writing and riding and writing

Another week gone by and we're on the road again early in the morning to the Bluebonnet Endurance Ride. I'll hopefully have a ride report and some photos next week.

I spent last weekend at the OWFI conference and had a wonderful time. I got a request for a partial from my agent appointment and she graciously spent a few minutes talking with me and offering advice about a couple of other projects I'm working through. I highly recommend this conference. It's two full days of workshops and lectures - I took some good tidbits from every single one I attended. My favorite session was when they put three agents up front and Robyn Conley read aloud. Everyone had the chance to turn in the first few pages of their manuscripts at check-in. Robyn shuffled the stack and started reading. Each agent would raise their hand at the point they would reject the work. When the second one rejected, they'd each take the mike and explain what they liked about the work and what the trigger was that cause them to throw their hand up. - yes, I turned mine in, but it didn't come up in the shuffle before we ran out of time.

But back to the subject of mud - from the Hog Scramble, and probably the Bluebonnet too - it's an excellent way to slow down your hero if you need to create conflict. You'll need to plan ahead with storm clouds, or setup unpredictable weather in your world. Depending on the type of soil, maybe clay (slick mud), blackland (thick and clumpy), or as in the Piney Woods of East Texas, soft and boggy. Not only does the mud greatly increase the horses workload, promoting fatigue, it exponentially increases the chance of injury to the horses' soft tissues, ligaments and tendons.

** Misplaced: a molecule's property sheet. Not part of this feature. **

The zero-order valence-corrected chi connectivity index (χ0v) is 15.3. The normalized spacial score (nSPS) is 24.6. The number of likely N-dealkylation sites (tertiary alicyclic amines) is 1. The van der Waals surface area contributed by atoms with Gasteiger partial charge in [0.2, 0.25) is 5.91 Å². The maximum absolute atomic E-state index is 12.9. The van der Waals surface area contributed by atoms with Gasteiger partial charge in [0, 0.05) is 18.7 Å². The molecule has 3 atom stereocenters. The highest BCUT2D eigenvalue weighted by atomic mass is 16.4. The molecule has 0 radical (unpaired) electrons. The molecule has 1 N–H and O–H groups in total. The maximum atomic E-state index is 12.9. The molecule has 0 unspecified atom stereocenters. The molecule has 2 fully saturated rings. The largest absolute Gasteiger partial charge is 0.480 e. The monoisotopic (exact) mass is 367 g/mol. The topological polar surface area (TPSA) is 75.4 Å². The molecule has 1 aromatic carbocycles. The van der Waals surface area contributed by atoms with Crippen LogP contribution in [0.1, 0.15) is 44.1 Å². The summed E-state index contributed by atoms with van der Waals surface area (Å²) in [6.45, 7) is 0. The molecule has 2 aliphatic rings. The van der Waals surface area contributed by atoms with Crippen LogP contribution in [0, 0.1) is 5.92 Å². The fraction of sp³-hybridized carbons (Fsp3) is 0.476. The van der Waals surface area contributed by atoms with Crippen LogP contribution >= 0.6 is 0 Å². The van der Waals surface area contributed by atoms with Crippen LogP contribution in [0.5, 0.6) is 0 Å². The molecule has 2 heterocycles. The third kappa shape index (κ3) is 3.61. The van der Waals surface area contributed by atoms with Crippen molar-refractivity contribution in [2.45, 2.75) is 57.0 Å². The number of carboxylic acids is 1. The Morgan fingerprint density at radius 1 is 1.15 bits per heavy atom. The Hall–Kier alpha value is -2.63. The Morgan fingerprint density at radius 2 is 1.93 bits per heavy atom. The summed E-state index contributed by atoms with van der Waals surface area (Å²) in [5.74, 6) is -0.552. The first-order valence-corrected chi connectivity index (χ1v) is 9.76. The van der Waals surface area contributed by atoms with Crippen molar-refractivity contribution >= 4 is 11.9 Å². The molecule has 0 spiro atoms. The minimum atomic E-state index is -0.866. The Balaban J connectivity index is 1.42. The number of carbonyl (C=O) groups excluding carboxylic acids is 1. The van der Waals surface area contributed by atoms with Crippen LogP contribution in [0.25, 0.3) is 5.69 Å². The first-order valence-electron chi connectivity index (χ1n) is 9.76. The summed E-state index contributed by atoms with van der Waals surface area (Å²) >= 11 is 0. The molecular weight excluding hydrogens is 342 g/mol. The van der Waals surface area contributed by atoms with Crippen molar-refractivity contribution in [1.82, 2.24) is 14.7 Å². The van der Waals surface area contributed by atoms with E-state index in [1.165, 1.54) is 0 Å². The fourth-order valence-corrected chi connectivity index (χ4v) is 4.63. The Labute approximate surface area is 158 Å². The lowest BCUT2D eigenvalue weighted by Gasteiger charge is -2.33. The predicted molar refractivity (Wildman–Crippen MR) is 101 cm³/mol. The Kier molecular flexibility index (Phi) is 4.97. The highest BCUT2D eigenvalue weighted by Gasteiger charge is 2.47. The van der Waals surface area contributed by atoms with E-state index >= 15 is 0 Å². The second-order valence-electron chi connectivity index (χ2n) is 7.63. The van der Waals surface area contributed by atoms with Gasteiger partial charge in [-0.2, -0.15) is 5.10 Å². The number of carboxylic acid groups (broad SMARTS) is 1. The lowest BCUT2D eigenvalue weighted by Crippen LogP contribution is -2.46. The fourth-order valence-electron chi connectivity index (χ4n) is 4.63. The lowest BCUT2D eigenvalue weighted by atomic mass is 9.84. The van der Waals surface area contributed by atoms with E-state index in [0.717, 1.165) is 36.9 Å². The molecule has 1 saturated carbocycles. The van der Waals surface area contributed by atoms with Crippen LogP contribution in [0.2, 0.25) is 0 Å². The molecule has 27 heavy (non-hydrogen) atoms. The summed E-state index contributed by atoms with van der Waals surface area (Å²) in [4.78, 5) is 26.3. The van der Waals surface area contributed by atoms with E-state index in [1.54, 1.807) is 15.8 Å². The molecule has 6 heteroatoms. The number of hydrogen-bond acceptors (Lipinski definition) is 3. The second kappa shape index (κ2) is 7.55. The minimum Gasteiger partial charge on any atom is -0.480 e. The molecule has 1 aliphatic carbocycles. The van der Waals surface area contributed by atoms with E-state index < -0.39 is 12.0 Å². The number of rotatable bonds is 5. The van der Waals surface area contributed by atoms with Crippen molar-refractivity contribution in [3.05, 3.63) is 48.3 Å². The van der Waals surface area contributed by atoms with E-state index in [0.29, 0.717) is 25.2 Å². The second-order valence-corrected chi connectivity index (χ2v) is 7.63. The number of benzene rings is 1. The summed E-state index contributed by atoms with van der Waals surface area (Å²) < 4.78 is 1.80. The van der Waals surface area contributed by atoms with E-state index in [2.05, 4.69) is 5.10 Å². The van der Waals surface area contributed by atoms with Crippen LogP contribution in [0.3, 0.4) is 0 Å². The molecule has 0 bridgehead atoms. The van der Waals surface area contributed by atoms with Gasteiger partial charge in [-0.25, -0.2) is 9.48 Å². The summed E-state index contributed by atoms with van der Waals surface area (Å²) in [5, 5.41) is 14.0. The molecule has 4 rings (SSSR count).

When a horse travels, especially at speed, they have a rhythm and an energy cycle and exchange. Using this, a horse can actually run past the point of having the strength to stop and live. Mud tends to break that easy rhythm because they're having to tense and brace when each hoof lands and rather than springing back off the ground with returned energy, they're having to wrestle each step out of the muck.

Not just mud, but any kind of terrain. Hills, steep or rolling, or rock, (like at the Heart of the Hills ride earlier this year) will also tend to slow a horse down and raise the chance of injury. Mud or hills, either one, will cause a horse to show tight muscles and soreness in the large muscles of the rump and down the tops of their back legs. A strained, stressed or pulled tendon will express itself in the horse bobbing it's head at the trot, or an unevenness of gait at the canter and when the rider dismounts to check the legs, they may be able to feel some heat in the injured leg. Depending on the severity, the horse may point that toe out, or hold it up so only the tip of the hoof touches the ground. There is a lot of good, easily available, information on the 'net about "bowed tendons" so I won't go into it here although I'll be happy to answer any specific questions if you want to email.

1 comment:

Gabriele Campbell said...

That's some very interesting info. I am a rider but I've mostly done dressage and some cross country on prepared trails (when I could still afford it), never long distance. But I have all those Germans riding around in muddy woods in my novel. Not to mention some Roman officers on their high bred Nesean horses that probably could cope less well with the conditions than the German ponies.

I actually had Varus' horse slip already. :)